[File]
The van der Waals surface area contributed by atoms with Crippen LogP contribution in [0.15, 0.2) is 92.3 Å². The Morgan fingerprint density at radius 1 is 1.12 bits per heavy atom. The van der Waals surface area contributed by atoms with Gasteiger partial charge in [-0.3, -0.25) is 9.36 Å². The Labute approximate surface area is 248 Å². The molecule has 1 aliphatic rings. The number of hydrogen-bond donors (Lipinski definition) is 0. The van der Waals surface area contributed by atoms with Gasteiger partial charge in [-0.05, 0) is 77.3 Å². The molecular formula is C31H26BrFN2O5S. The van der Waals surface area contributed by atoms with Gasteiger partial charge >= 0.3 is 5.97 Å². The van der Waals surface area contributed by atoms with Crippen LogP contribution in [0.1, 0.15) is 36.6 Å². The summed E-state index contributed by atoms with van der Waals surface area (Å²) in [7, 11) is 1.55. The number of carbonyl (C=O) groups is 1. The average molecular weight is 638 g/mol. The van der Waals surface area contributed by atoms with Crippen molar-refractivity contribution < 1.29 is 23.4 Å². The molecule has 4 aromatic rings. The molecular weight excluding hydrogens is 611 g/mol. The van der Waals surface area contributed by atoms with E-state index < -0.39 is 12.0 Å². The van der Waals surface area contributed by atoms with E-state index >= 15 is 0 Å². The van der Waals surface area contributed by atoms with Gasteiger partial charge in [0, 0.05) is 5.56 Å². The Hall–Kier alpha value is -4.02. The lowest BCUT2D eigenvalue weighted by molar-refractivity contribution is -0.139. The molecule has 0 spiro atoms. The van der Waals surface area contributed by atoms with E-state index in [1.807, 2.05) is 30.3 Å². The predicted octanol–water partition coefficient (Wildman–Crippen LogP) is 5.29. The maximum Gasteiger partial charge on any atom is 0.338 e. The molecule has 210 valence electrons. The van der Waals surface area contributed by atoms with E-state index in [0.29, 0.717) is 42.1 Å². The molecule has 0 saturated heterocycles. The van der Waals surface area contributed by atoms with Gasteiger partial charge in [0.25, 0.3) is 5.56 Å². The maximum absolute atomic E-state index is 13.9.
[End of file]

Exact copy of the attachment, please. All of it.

The van der Waals surface area contributed by atoms with Crippen LogP contribution in [0.15, 0.2) is 92.3 Å². The Morgan fingerprint density at radius 1 is 1.12 bits per heavy atom. The van der Waals surface area contributed by atoms with Gasteiger partial charge in [-0.3, -0.25) is 9.36 Å². The Labute approximate surface area is 248 Å². The molecule has 1 aliphatic rings. The number of hydrogen-bond donors (Lipinski definition) is 0. The van der Waals surface area contributed by atoms with Gasteiger partial charge in [-0.05, 0) is 77.3 Å². The molecular formula is C31H26BrFN2O5S. The van der Waals surface area contributed by atoms with Gasteiger partial charge >= 0.3 is 5.97 Å². The van der Waals surface area contributed by atoms with Crippen LogP contribution in [0.1, 0.15) is 36.6 Å². The summed E-state index contributed by atoms with van der Waals surface area (Å²) in [7, 11) is 1.55. The number of carbonyl (C=O) groups is 1. The average molecular weight is 638 g/mol. The van der Waals surface area contributed by atoms with Crippen molar-refractivity contribution < 1.29 is 23.4 Å². The molecule has 4 aromatic rings. The molecular weight excluding hydrogens is 611 g/mol. The van der Waals surface area contributed by atoms with E-state index < -0.39 is 12.0 Å². The van der Waals surface area contributed by atoms with E-state index >= 15 is 0 Å². The van der Waals surface area contributed by atoms with Gasteiger partial charge in [0, 0.05) is 5.56 Å². The Hall–Kier alpha value is -4.02. The lowest BCUT2D eigenvalue weighted by molar-refractivity contribution is -0.139. The molecule has 0 spiro atoms. The van der Waals surface area contributed by atoms with E-state index in [1.807, 2.05) is 30.3 Å². The predicted octanol–water partition coefficient (Wildman–Crippen LogP) is 5.29. The maximum Gasteiger partial charge on any atom is 0.338 e. The molecule has 210 valence electrons. The van der Waals surface area contributed by atoms with E-state index in [0.29, 0.717) is 42.1 Å². The molecule has 0 saturated heterocycles. The van der Waals surface area contributed by atoms with Gasteiger partial charge in [0.25, 0.3) is 5.56 Å². The maximum absolute atomic E-state index is 13.9.